Dimpled Bullets??

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  • shadow116

    2nd Class Citizen
    Feb 28, 2008
    1,542
    Emmitsburg
    Anyone seen this?

    With equal-pressure loads, dimpled .308 bullets will fly about 80 fps faster than normal .308 bullets. With the large .338-caliber projectiles, the difference is even greater… we can pick up nearly 150 fps.

    the Army tried a variety of designs, including bullets with circumferential drive bands, dual-radius ogives, and rebated boat-tails. The dimpled “golf-ball” design was considered a “long shot” according to the design team, but it has performed beyond all expectations. The nominal drag coefficient (Cd) has improved by about +.040, while cartridge muzzle velocity has increased by nearly 80+ fps because the bullet’s dimpled skin reduces in-barrel friction.

    While the internal design and core materials of the new dimpled bullet remain classified, the design team revealed that the terminal performance of the new bullet has been “spectacular”. The bullet penetrates like a FMJ but then explosively fragments, resulting in a devastating energy release in the target. “Most FMJ bullets break along the cannelure and then fragment into two or three large pieces. With the dimpled bullets, you have multiple fragmentation points so the bullet literally blows up like a grenade in the target.”

    http://accurateshooter.wordpress.com/2009/04/01/us-army-team-tests-radical-new-dimpled-bullet/
     

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    E.Shell

    Active Member
    Feb 5, 2007
    9,080
    The right side of the grass.
    If accuracy is acceptable, these would be a hoot.

    With regards to pressures vs velocity, Barnes has several designs that can be driven faster due to driving band design reducing the contact area.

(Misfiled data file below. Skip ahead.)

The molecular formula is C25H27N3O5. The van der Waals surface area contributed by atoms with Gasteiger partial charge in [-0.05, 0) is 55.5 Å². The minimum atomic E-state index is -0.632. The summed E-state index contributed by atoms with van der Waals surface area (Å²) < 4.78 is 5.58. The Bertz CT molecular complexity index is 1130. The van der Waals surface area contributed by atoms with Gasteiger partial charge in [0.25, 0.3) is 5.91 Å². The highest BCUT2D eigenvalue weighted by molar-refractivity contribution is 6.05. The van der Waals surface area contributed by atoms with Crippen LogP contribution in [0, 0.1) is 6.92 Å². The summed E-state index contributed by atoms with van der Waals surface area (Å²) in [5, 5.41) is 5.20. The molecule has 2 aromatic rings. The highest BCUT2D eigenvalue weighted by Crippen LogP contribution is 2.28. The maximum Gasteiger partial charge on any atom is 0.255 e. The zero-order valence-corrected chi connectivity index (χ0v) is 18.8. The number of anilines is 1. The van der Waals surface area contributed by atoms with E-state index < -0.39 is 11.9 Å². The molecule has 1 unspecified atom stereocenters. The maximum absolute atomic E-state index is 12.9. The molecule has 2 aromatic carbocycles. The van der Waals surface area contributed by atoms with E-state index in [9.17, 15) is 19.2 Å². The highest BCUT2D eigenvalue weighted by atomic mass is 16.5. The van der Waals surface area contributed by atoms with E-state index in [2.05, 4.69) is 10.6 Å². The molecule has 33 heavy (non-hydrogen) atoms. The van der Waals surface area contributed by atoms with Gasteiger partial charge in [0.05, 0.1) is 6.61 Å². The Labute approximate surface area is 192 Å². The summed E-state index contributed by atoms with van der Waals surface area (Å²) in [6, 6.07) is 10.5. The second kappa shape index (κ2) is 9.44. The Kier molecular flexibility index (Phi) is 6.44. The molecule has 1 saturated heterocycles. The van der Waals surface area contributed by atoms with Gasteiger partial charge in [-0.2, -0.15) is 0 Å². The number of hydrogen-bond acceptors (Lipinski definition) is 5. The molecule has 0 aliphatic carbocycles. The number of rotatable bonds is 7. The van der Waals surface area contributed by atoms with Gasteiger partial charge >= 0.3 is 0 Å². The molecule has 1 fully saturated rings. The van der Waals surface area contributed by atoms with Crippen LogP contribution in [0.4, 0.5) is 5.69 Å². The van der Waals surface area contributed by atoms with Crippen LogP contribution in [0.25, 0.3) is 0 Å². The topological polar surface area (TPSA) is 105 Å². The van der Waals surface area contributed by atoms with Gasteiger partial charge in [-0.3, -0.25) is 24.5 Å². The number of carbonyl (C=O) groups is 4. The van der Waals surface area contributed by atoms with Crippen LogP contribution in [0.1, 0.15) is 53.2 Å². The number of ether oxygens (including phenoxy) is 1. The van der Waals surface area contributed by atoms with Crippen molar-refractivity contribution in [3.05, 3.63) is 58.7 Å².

Berger's ballistician mentioned in the article, Bryan Litz, posts over at LongRangeHunting.Com and at BenchrestCentral.
     

    joppaj

    Sheepdog
    Staff member
    Moderator
    Apr 11, 2008
    42,243
    MD
    So we're taking up a collection to buy Ed a couple of boxes so we can get a test, right? :D
     

    DZ

    Active Member
    Oct 9, 2005
    4,062
    Mount Airy, MD
    Interesting idea, not sure what this would do to rotational stability since the bearing surface area is reduced. Would be nice if they talked about how much it raised the BC of their .308 projectile. If its on the same order of magnitude as the increase of the Cd, then Im going home and wacking a bunch of dents in my SMKs :sad20:

    If rotational stability is retained, shouldn't accuracy be the same if not better? Its been a while since I took fluid dynamics, but I think that having a turbulent boundary layer would would allow the bullet to "resist" slight changes in pressure, such as wind.
     

    E.Shell

    Active Member
    Feb 5, 2007
    9,080
    The right side of the grass.
    Interesting idea, not sure what this would do to rotational stability since the bearing surface area is reduced.
    Rotational stability is independent of surface contact, since it is a product of gyroscopic (inertial) action, which can take place within a sealed container with no loss of effect.
    Would be nice if they talked about how much it raised the BC of their .308 projectile. If its on the same order of magnitude as the increase of the Cd, then Im going home and wacking a bunch of dents in my SMKs :sad20:
    BC is inversely proportional to Cd, but I don't know what the numerical relationship is. Just saying it's 1:1, an increase in BD by .04 is substantial. The 175 SMK has a BC of about .495, so this would represent 8%, IF it is 1:1.
    If rotational stability is retained, shouldn't accuracy be the same if not better?
    There are plenty of very stable bullets that are not accurate - pick anything that is light for the caliber and reduce QC. Accuracy is a product of uniformity with regard to balance, center of gravity vs center of mass and the base area must be uniform as to not leave the bore in a random direction.
    Its been a while since I took fluid dynamics, but I think that having a turbulent boundary layer would would allow the bullet to "resist" slight changes in pressure, such as wind.
    Reducing wind drift would be a huge plus.
     

    smokey

    2A TEACHER
    Jan 31, 2008
    29,433
    if anyone wants, i'll swing by and dimple up your automobile to improve the aerodynamics of the ride and improve gas mileage...
     

    smokey

    2A TEACHER
    Jan 31, 2008
    29,433
    Screw the ride, how 'bout my head to help with the aerodynamics when I walk?

    my cranial aerodynamics have been constantly improving for the last few years every time i scratch my head or dry my hair with a towell.
     

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